2. The Fixtures
The light fixtures, arguably the most important thing on a photometric lighting plan, are shown as red dots. The dots show where the light fixtures should be located to give the optimal lighting coverage.
Fixtures can be swapped out and plans recalculated to find ideal lighting for the specific environments and area.
3. The Schedule
This is an extremely important part of a lighting plan that is often overlooked. The schedule is found at the bottom left of your lighting plan, and it goes into further detail about the types of fixtures recommended in the lighting plan.
4. The Calculation
This is where some of the most valuable information in the lighting plan is found. This section is found on the right of the schedule, and identifies the light levels and distribution ratios of the fixtures outlined in the schedule. It provides some useful information about the foot candles measurements in the plan, including the average, maximum, and minimum. These numbers are often used to ensure that projects are in accordance with building codes.
Out of these numbers, the average is the most significant. This is the ideal or “target” foot candle reading for the entire project. We can then calculate an Average/Minimum foot candle reading, which shows us how much the dimmest spot differs from the average.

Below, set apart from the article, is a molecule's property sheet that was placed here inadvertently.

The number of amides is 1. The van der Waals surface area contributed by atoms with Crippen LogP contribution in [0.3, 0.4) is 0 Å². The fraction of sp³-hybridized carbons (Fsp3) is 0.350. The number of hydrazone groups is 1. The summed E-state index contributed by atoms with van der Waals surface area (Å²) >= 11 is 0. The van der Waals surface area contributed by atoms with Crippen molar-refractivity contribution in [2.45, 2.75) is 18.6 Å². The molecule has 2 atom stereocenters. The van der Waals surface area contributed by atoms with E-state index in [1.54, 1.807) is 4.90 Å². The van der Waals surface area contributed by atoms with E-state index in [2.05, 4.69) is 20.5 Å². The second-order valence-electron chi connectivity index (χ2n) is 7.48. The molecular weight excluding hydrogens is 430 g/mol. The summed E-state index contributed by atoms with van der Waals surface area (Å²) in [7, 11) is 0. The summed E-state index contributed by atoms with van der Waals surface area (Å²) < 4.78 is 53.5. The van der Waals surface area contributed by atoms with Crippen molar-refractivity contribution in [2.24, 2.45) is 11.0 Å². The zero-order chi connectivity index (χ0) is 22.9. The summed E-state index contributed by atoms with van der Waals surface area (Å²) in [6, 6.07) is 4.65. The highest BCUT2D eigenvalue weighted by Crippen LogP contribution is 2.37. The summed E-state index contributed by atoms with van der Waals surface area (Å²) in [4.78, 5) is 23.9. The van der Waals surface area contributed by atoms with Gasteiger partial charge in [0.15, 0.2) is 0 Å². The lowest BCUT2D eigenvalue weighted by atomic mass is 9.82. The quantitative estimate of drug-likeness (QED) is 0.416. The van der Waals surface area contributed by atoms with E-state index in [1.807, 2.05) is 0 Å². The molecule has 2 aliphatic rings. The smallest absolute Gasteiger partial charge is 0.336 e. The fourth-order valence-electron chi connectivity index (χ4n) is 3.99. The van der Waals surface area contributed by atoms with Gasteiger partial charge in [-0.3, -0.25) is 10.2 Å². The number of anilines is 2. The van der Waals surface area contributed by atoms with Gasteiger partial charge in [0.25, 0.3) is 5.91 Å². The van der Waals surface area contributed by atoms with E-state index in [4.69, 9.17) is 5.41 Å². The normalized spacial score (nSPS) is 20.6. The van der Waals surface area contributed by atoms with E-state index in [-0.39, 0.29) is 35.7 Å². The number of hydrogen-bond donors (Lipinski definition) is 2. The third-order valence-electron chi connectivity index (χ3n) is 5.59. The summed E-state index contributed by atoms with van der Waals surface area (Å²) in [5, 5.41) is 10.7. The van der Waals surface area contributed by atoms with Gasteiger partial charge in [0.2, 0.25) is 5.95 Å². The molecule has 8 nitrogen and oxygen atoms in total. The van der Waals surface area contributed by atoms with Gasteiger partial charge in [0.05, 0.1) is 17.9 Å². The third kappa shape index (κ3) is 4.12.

The Max/Min ratios is also important, as it shows the overall lighting distribution for the space. Building codes are made so that buildings have an even distribution, which helps with visual comfort and safety.
By familiarizing yourself with the above terms, you’ll be able to effectively read your photometric lighting plan, and design a lighting layout that works well for your specific facility.
However, even if you feel comfortable reading a photometric lighting layout, questions may still arise. If you have any issues, questions, or concerns, feel free to reach out to one of our lighting specialists.
The Difference A Photometric Lighting Analysis Makes
Inadequate Light Levels or Spotty Distribution
Bad distribution and poor lighting levels are a major issue in the lighting industry. Many facility managers who are looking to convert to LED lighting end up buying products online without going through a proper analysis. They make assumptions about what should work in their space, and encounter problems once they have bought and installed the new lighting. We end up hearing the following complaints often:
It’s too bright.
It’s not bright enough.
The light is not uniform.